Hi, my name is Leigh and I am a comfort eater.
I don’t mean to be flippant: for years, comfort eating has been my drug, my vice, my go-to when life has become challenging.
Difficult morning at work? Grab some chocolate at lunchtime.
Difficult day? Pick up something indulgent for the evening.
Feeling low? Cake will make me feel better.
And so on.
I would comfort eat while knowing the indulgences didn’t ease my stress, or improve my mood. The chocolate or cake might have given me a boost of endorphins – a rush of bliss, a sense of calm. That feel-good rush was only ever short-lived though: those happy hormones would soon nosedive and me with them: I would crash and feel worse.
Not to mention guilty, and uncomfortable about my reliance on food.
It was an unhealthy cycle to be in.
Hugo’s death ramped up the comfort eating cycle, inevitably. Chocolate made me feel a bit better, for a while. During the particularly awful raw early days of grief I took any tiny bit of solace wherever I could find it. My world had ended, and I had to find a way to survive in it. Surely I deserved all the chocolate, cake, and ice cream in the world?
When I eventually started receiving the therapy I needed to help me move forward comfort eating was another crutch. The therapy was challenging and uncomfortable and as a reward after each session I would visit a cafe for a hot chocolate with cream and marshmallows, or a cake.
There’s nothing wrong with cake, chocolate, ice cream, or any other indulgence in themselves. They’re one of life’s pleasures. There’s also nothing wrong with turning to your favourite indulgence to cope with a difficult time every now and then, if that’s what helps you.
The trouble for me was relying on comfort food, thinking (however irrationally) that it would make all my problems go away, that it would make me feel better.
Life often throws us curveballs, and the consequences can bring a result you never would have imagined.
Back in January this year I had a horrendous, terribly upsetting appointment with a fertility consultant who, in so many words, told me I was fat and that my weight was the sole cause of my inability to conceive.
I was told I would not receive the fertility support I needed (and that I used to conceive Hugo) without losing a certain amount of weight.
My issue with him was not my weight as such – that I was heavier than is healthy for me wasn’t up for debate. It was the wholly insensitive way the conversation was broached – not to mention inaccurate (weight can be a contributory factor for being unable to conceive naturally, but so can stress and a million other factors too – it is an inexact science.).
Feeling inconsolable yet furious and determined to prove the consultant wrong, I signed up with a local gym and a couple of weeks after that started working out with a personal trainer.
I’d been a member of that gym as well as others in the past, but stuck to the cardio machines. Finding them excrutiatingly boring, I didn’t push myself as hard as I could, with the expected (lack of) results. The new workouts were different, varied, and challenging, which made them interesting.
In particular, I discovered boxing! Oh and the battle ropes, and sandbells. In short, anything that involved throwing, hitting or kicking things.
My thirst for these aggressive activities surprised me at first: I’m generally a pretty laid-back, chilled out kind of woman.
Underneath that exterior, however, is a vortex of turbulence, anger, and rage at how crappy and unfair life can be. That Hugo died. That I nearly died too. That my world has been turned upside down. That people can be such insensitive arseholes (especially health care professionals – the clue is in the word ‘care’, so you would think).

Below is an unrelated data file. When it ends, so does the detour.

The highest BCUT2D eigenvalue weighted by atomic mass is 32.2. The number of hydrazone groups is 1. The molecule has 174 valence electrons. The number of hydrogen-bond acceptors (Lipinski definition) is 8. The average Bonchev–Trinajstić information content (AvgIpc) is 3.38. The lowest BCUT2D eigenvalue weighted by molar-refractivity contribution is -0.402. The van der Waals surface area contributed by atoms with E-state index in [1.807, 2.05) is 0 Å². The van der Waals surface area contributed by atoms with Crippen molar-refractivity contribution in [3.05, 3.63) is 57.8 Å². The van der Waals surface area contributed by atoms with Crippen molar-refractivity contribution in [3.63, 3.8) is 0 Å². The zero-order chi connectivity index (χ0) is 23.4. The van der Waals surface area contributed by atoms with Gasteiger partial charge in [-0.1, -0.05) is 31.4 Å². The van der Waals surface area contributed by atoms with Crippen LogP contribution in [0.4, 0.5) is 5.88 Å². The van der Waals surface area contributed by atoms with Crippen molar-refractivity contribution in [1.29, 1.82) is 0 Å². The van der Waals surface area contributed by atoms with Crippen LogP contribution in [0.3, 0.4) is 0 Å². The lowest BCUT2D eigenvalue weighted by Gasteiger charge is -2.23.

The boxing, battle ropes, and sandbells give me a constructive way to deal with the grief, the trauma, and the impact of therapy.
It was about eight weeks in to the training sessions where I realised I hadn’t for cake after a therapy session – I realised I didn’t need it. A huge revelation, and I was so proud!
The journey isn’t all plain sailing – there was a very bad week where I self-medicated with chocolate. No one is perfect, right? And that’s why I said at the beginning I am a comfort eater. Just like any addiction, it’s something to work with, and work around.
So, I am trying to cultivate a notion of creating healthier habits, not restrictions.
Stepping away from the indulgent sweet treats is just that – stepping away, seeing them as a treat. Banning them altogether, seeing them as bad is unhealthy too.
When I am tempted by chocolate or cake I try to think why I want it: am I feeling fed up, sad or bored? If the answer is yes I go and workout, build up those endorphins by throwing things. If, on the now less-frequent occasions I really would like chocolate or cake as a treat and not because I think they are going to make my life better – I have some, and I enjoy it.
For me, it is about psychological and emotional wellbeing as well as physical health.
The results speak for themselves:
The workouts and being aware of my emotional eating habits are having a positive physical impact: I am losing weight and inches (I am not tracking exact figures; the reason for that is the topic of another post), and my body shape is changing. I knew that long-term stress can have an adverse effect on your body but I didn’t realise until I started training properly how the chemical changes affect your metabolism and make your body more likely to hold on to abdominal fat.
After four months of stress-release training combined with altering my eating habits, my tummy has never been more flat.
I now call training my therapy for therapy!
Oh, and I still need a little treat post-therapy. My journey home takes me through the local town centre. I am a sucker for pretty, colourful things and now have quite a collection of nail polish in lieu of a trip to a cafe.
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